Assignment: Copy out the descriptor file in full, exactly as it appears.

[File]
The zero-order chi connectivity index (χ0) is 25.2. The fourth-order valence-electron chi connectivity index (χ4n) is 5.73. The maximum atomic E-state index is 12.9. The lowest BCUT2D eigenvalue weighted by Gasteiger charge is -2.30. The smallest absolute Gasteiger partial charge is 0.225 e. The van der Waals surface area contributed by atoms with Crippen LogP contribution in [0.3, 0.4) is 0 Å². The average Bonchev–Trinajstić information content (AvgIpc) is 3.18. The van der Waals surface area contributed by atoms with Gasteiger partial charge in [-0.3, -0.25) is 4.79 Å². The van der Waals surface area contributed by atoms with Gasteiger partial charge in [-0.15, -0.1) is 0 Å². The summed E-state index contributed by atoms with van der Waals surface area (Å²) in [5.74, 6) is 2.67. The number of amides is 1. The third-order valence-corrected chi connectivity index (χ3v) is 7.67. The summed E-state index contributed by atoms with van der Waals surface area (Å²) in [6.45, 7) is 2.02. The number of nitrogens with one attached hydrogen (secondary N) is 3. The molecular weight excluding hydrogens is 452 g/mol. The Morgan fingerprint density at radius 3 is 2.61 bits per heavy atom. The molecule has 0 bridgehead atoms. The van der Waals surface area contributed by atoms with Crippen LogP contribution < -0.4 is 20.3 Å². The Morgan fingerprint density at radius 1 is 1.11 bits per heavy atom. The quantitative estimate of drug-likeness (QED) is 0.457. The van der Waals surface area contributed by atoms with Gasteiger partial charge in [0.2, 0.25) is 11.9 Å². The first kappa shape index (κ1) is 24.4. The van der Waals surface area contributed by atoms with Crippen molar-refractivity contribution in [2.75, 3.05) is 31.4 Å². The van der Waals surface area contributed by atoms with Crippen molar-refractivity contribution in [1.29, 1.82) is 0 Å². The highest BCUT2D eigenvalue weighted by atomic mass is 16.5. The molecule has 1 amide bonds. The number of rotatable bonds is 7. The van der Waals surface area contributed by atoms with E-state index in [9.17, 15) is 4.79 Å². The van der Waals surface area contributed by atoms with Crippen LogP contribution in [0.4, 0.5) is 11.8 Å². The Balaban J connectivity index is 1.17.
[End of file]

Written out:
The zero-order chi connectivity index (χ0) is 25.2. The fourth-order valence-electron chi connectivity index (χ4n) is 5.73. The maximum atomic E-state index is 12.9. The lowest BCUT2D eigenvalue weighted by Gasteiger charge is -2.30. The smallest absolute Gasteiger partial charge is 0.225 e. The van der Waals surface area contributed by atoms with Crippen LogP contribution in [0.3, 0.4) is 0 Å². The average Bonchev–Trinajstić information content (AvgIpc) is 3.18. The van der Waals surface area contributed by atoms with Gasteiger partial charge in [-0.3, -0.25) is 4.79 Å². The van der Waals surface area contributed by atoms with Gasteiger partial charge in [-0.15, -0.1) is 0 Å². The summed E-state index contributed by atoms with van der Waals surface area (Å²) in [5.74, 6) is 2.67. The number of amides is 1. The third-order valence-corrected chi connectivity index (χ3v) is 7.67. The summed E-state index contributed by atoms with van der Waals surface area (Å²) in [6.45, 7) is 2.02. The number of nitrogens with one attached hydrogen (secondary N) is 3. The molecular weight excluding hydrogens is 452 g/mol. The Morgan fingerprint density at radius 3 is 2.61 bits per heavy atom. The molecule has 0 bridgehead atoms. The van der Waals surface area contributed by atoms with Crippen LogP contribution < -0.4 is 20.3 Å². The Morgan fingerprint density at radius 1 is 1.11 bits per heavy atom. The quantitative estimate of drug-likeness (QED) is 0.457. The van der Waals surface area contributed by atoms with Gasteiger partial charge in [0.2, 0.25) is 11.9 Å². The first kappa shape index (κ1) is 24.4. The van der Waals surface area contributed by atoms with Crippen molar-refractivity contribution in [2.75, 3.05) is 31.4 Å². The van der Waals surface area contributed by atoms with Crippen molar-refractivity contribution in [1.29, 1.82) is 0 Å². The highest BCUT2D eigenvalue weighted by atomic mass is 16.5. The molecule has 1 amide bonds. The number of rotatable bonds is 7. The van der Waals surface area contributed by atoms with E-state index in [9.17, 15) is 4.79 Å². The van der Waals surface area contributed by atoms with Crippen LogP contribution in [0.4, 0.5) is 11.8 Å². The Balaban J connectivity index is 1.17.